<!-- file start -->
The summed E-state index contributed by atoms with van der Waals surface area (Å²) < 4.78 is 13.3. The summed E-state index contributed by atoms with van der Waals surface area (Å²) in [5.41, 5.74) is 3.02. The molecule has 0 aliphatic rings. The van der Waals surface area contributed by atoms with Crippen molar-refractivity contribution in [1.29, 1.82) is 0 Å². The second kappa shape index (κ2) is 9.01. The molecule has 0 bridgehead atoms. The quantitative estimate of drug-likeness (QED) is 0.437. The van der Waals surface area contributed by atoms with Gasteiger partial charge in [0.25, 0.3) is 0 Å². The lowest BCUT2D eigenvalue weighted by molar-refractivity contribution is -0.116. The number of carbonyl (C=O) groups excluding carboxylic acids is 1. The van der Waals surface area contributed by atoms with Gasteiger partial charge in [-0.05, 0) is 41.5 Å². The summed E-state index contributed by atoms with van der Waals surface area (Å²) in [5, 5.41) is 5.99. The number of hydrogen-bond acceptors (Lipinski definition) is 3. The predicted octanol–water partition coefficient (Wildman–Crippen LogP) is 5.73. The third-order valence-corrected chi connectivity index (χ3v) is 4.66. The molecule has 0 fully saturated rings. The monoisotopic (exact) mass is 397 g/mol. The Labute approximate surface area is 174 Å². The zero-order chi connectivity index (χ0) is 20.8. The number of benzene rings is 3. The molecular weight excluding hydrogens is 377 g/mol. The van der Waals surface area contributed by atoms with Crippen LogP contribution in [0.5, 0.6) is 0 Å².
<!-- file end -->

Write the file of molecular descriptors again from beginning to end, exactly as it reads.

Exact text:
The summed E-state index contributed by atoms with van der Waals surface area (Å²) < 4.78 is 13.3. The summed E-state index contributed by atoms with van der Waals surface area (Å²) in [5.41, 5.74) is 3.02. The molecule has 0 aliphatic rings. The van der Waals surface area contributed by atoms with Crippen molar-refractivity contribution in [1.29, 1.82) is 0 Å². The second kappa shape index (κ2) is 9.01. The molecule has 0 bridgehead atoms. The quantitative estimate of drug-likeness (QED) is 0.437. The van der Waals surface area contributed by atoms with Gasteiger partial charge in [0.25, 0.3) is 0 Å². The lowest BCUT2D eigenvalue weighted by molar-refractivity contribution is -0.116. The number of carbonyl (C=O) groups excluding carboxylic acids is 1. The van der Waals surface area contributed by atoms with Gasteiger partial charge in [-0.05, 0) is 41.5 Å². The summed E-state index contributed by atoms with van der Waals surface area (Å²) in [5, 5.41) is 5.99. The number of hydrogen-bond acceptors (Lipinski definition) is 3. The predicted octanol–water partition coefficient (Wildman–Crippen LogP) is 5.73. The third-order valence-corrected chi connectivity index (χ3v) is 4.66. The molecule has 0 fully saturated rings. The monoisotopic (exact) mass is 397 g/mol. The Labute approximate surface area is 174 Å². The zero-order chi connectivity index (χ0) is 20.8. The number of benzene rings is 3. The molecular weight excluding hydrogens is 377 g/mol. The van der Waals surface area contributed by atoms with Crippen LogP contribution in [0.5, 0.6) is 0 Å².